TAQA may shelve $12bn Turkey power project

Updated 27 August 2013

TAQA may shelve $12bn Turkey power project

ANKARA: Abu Dhabi National Energy Co. (TAQA) may shelve a $12 billion power project in Turkey amid a deteriorating economic outlook and increasingly difficult financing conditions, Turkish energy industry sources said.
The oil explorer and power supplier agreed in January with Turkey’s state-owned Electricity Generation Co. (EUAS) on a project to build several power plants using lignite coal reserves in Turkey’s Afsin-Elbistan region.
The project was already challenging, Turkish energy sources said, given the low quality of coal in the area.
But a recent emerging market sell-off that sent Turkey’s currency to record lows has dampened its growth outlook and the possibility of further capital outflows has concerned TAQA.
“What we have been picking up from them recently is that they are looking at an eventual pullout,” an energy industry source said. “This was such a large-scale project, whose future was very much dependent on market conditions.”
Appetite for emerging market investments has been hit by fears of higher global borrowing costs and a reduction in the flow of cheap cash as the US Federal Reserve prepares to rein in its monthly bond-buying program.
Turkey is particularly vulnerable, being heavily dependent on foreign inflows to finance its current account deficit, which is running at over 7 percent of national output.
“It was never realistic to see this project as something that one company alone could carry out ...Now with the changing climate toward emerging markets and Turkey, investors question the return,” one source said.
TAQA said it had decided to defer the investment decision in Afsin-Elbistan until 2014, citing “other spending priorities.”
A TAQA spokesman declined to comment on the potential cancelation of the project.
Turkey’s Afsin-Elbistan region holds about 4.4 billion tons of lignite, around 40 percent of Turkey’s total reserves, and could provide up to 8,000 megawatts of power production capacity in southeast Turkey, if the coal potential is fully exploited, according to the Turkish energy ministry.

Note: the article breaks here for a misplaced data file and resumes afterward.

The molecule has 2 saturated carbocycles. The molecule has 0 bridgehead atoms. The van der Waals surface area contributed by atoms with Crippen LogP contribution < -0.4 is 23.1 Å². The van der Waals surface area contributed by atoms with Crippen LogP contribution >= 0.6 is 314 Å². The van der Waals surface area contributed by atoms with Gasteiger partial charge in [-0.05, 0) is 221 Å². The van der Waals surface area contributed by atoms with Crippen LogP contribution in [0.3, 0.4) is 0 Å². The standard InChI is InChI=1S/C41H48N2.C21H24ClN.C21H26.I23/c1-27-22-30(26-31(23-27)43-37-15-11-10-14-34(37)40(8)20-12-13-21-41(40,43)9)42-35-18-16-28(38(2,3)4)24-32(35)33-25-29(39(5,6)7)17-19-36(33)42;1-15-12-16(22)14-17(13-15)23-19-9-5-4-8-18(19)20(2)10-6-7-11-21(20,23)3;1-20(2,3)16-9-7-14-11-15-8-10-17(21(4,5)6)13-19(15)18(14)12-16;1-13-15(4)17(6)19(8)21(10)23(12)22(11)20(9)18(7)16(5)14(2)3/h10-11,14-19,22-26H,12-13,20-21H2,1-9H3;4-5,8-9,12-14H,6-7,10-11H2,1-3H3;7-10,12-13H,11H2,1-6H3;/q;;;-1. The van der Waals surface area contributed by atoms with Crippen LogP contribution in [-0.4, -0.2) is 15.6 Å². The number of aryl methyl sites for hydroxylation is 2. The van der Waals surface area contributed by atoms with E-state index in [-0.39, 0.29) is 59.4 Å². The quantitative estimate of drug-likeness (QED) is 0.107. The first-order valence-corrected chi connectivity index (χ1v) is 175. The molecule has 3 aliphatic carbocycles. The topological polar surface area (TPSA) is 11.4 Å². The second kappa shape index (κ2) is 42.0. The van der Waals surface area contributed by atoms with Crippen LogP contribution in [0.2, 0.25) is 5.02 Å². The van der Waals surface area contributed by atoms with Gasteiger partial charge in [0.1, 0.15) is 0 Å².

Construction of the TAQA project was originally scheduled to start in mid-2013 and was aiming to create a combined power generation capacity of up to 7,000 megawatts.
Sources also cited tensions between Turkey and Gulf states as one potential reason behind the possible cancelation.
“Due to the very high investment cost, if the tensions in the region could have been eased, progress might have been possible,” another energy industry source said.
Turkish Prime Minister Tayyip Erdogan’s criticism of the ouster of Egypt’s President Muhammad Mursi — which Turkey deems a coup — has antagonized some Gulf states, which remain divided on the issue.
A spokesman at TAQA, 75-percent owned by the government of Abu Dhabi, declined to comment when asked if the delay could be linked to politics.
Turkey is keen to make the most of its own coal resources so it can reduce its dependence on imported natural gas. Lignite’s role in power generation is set to expand alongside rapid growth expected in electricity demand.
The country was looking to issue an international tender for the Afsin-Elbistan region, a Turkish energy official said, once TAQA formally pulls out of the project.

Bank jobs go as HSBC and Emirates NBD reduce costs

Updated 50 sec ago

Bank jobs go as HSBC and Emirates NBD reduce costs

  • Others have also reduced headcount amid economic downturn and property market weakness

DUBAI: HSBC Holdings has laid off about 40 bankers in the UAE and Emirates NBD is cutting around 100 jobs, as banks in the Arab world’s second-biggest economy reduce costs.

The cuts come amid weak economic growth, especially in Dubai, which is suffering from a property downturn.

HSBC’s redundancies came after the London-based bank reported a sharp fall in earnings and warned of a costly restructuring, as interim CEO Noel Quinn seeks to tackle its problems head-on.

HSBC has about 3,000 staff in the UAE, part of a nearly 10,000-strong workforce in the Middle East, North Africa and Turkey.

The cuts at Dubai’s largest lender Emirates NBD came in consumer sales and liabilities, one source said, while a second played down the significance of the move.

HSBC and Emirates NBD declined to comment.

“The cuts are part of cost cutting and rationalizing to drive efficiencies in a challenging market,” the second source said.

Other banks have also reduced staff this year. UAE central bank data shows local banks laid off 446 people in the 12 months until the end of September. Foreign banks added staff in the same period.

Staff at local banks account for over 80 percent of the 35,518 banking employees in the country.

The merger between Abu Dhabi Commercial Bank, Union Commercial Bank and Al Hilal Bank saw hundreds of redundancies.

Commercial Bank International (CBI) said it would offer voluntary retirement to employees in September, which sources said saw over 100 departures. Standard Chartered, too, cut over 100 jobs in the UAE in September.

Rating agency Fitch warned in September a weakening property market would put more pressure on the UAE’s banking sector.